Tag: Joe Wright

Top 100 Films: The _4’s

The 4’s contain, by a lucky coincidence, the oldest and newest films on my list. They span a period of 85 years. Every movie but one is in a well defined genre, the other being mostly just a drama. Besides also containing the longest title on my list,  four of the movies are from before I was born.

94. Hanna (2011)

Directed by Joe Wright. Starring Saoirse Ronan and Cate Blanchett

I just missed your heart.

A fever dream of a movie. Hanna is a coming of age tale with a dark side, told like a fairy tale and impeccably directed and acted. It is always moving forward, whether it be plot driven or character based. An early contender for the best film of 2011.

84. All the President’s Men (1976)

Directed by Alan J. Pakula. Starring Dustin Hoffman and Robert Redford

You’re both paranoid. She’s afraid of John Mitchell and you’re afraid of Walter Cronkite.

When a movie about reporters figuring out a story is so compelling you know the movie is great. It takes a lot to get a movie that involves almost no action to feel so stimulating. Of course, the acting helps, as does the direction. There’s a lot of All the President’s Men in Zodiac, and even though I like the latter better, the former is still fantastic.

74. In Bruges (2008)

Directed by Martin McDonagh. Starring Colin Farrell and Brendan Gleeson

I’m sorry for calling you an inanimate object. I was upset.

As dark a comedy as you can get, Martin McDonagh’s feature length directorial debut is one of the best first movies of all time. Intricately constructed and immaculately detailed, it’s got a lot going on so it might take a few times to get everything. But that’s just an excuse to watch it over and over and over again. As if you needed one.

64. The General (1926)

Directed by Clyde Bruckman and Buster Keaton. Starring Buster Keaton and Marion Mack

If you lose this war don’t blame me.

Buster Keaton is known for incredibly complex stunts that intensify as he goes along. Some of the action scenes here are 15 minutes long. There’s a lot to be awed by, but one of the best elements is how Keaton is able to build a character through these actions scenes. By the end of the film you really know who Johnnie Gray is and why he does what he does.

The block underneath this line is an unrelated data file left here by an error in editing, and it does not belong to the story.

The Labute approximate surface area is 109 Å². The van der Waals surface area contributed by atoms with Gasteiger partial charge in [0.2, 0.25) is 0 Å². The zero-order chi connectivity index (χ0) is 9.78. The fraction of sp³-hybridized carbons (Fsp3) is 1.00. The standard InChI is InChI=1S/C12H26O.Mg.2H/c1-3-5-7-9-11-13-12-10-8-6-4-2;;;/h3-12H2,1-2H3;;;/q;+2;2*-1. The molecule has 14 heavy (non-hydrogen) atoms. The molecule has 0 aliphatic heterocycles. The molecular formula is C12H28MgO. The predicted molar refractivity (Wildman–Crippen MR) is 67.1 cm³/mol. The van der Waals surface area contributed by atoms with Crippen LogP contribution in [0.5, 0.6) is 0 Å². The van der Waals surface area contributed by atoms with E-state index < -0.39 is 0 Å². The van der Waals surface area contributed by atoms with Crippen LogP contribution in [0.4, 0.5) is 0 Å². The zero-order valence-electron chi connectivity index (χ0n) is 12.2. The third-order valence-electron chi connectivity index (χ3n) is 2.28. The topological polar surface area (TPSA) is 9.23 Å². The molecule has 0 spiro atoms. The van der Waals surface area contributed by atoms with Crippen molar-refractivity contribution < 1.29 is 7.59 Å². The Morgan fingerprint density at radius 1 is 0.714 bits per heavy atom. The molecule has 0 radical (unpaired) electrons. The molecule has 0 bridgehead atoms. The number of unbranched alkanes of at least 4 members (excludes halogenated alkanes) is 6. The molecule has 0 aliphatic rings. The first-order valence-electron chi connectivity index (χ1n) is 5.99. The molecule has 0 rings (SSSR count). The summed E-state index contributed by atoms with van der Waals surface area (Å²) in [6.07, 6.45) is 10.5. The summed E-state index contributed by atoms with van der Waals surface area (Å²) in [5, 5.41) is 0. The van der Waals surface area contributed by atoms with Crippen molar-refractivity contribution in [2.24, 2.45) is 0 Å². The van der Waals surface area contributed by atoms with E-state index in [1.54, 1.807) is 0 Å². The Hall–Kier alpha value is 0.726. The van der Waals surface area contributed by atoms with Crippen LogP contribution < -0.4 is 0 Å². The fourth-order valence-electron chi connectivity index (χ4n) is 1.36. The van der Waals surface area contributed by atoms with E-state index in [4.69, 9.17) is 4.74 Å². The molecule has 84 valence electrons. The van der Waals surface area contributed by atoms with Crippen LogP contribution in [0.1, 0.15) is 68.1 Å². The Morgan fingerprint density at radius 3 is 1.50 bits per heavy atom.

54. The Quiet Man (1952)

Directed by John Ford. Starring John Wayne and Maureen O’Hara

I have a fearful temper. You might as well know about it now instead of findin’ out about it later. We Danahers are a fightin’ people.

A good old fashioned love story. Full of kisses in the rain and fighting and dragging your wife across the Irish countryside. Almost mythic in how big it plays the emotions, The Quiet Man is a wonderful romantic comedy with great chemistry between Wayne and O’Hara, perhaps the only woman that could match up to Wayne’s powerful presence. If only there was a restored print that was widely available, the current dvd is a muddied mess that does no service to the beauty of Ireland and O’Hara.

44. The Social Network (2010)

Directed by David Fincher. Starring Jesse Eisenberg and Andrew Garfield

I like standing next to you, Sean. It makes me look so tough.

When The Social Network hit theaters there was some controversy over whether the movie portrayed the truth of the founding of Facebook. There are exaggerations and outright lies in the movie. Luckily for us, it’s a movie and not a historical document. As a film it is a fascinating study of ambition and the things you lose when you get what you want. It is certainly biased but it is no less of a movie for that.

34. Kiss Kiss Bang Bang (2005)

Directed by Shane Black. Starring Robert Downey Jr. and Val Kilmer

Wow, I feel sore. I mean physically, not like a guy who’s angry in a movie in the 1950’s.

Delightfully meta and self-aware without being too cute about it. The relationship between Downey and Kilmer is the heart of this film. It makes you remember how awesome Kilmer is. Shane Black knows his buddy cop movies and works with the tropes quite well.

24. The Assassination of Jesse James by the Coward Robert Ford (2007)

Directed by Andrew Dominik. Starring Brad Pitt and Casey Affleck

Look at my red hands and my mean face… and I wonder ’bout that man that’s gone so wrong.

One of the half-dozen or so recent westerns that take a more thoughtful track than the typical good guy vs. bad guy idea you see in so many older films of the genre. This movie is about fame and adoration and legend. And it is beautiful. I can’t wait to see what Dominik does next.

14. Sunshine (2007)

Directed by Danny Boyle. Starring Cillian Murphy and Rose Byrne

At the end of time, a moment will come when just man remains. Then the moment will pass. Man will be gone. There will be nothing to show that we were ever here… but stardust.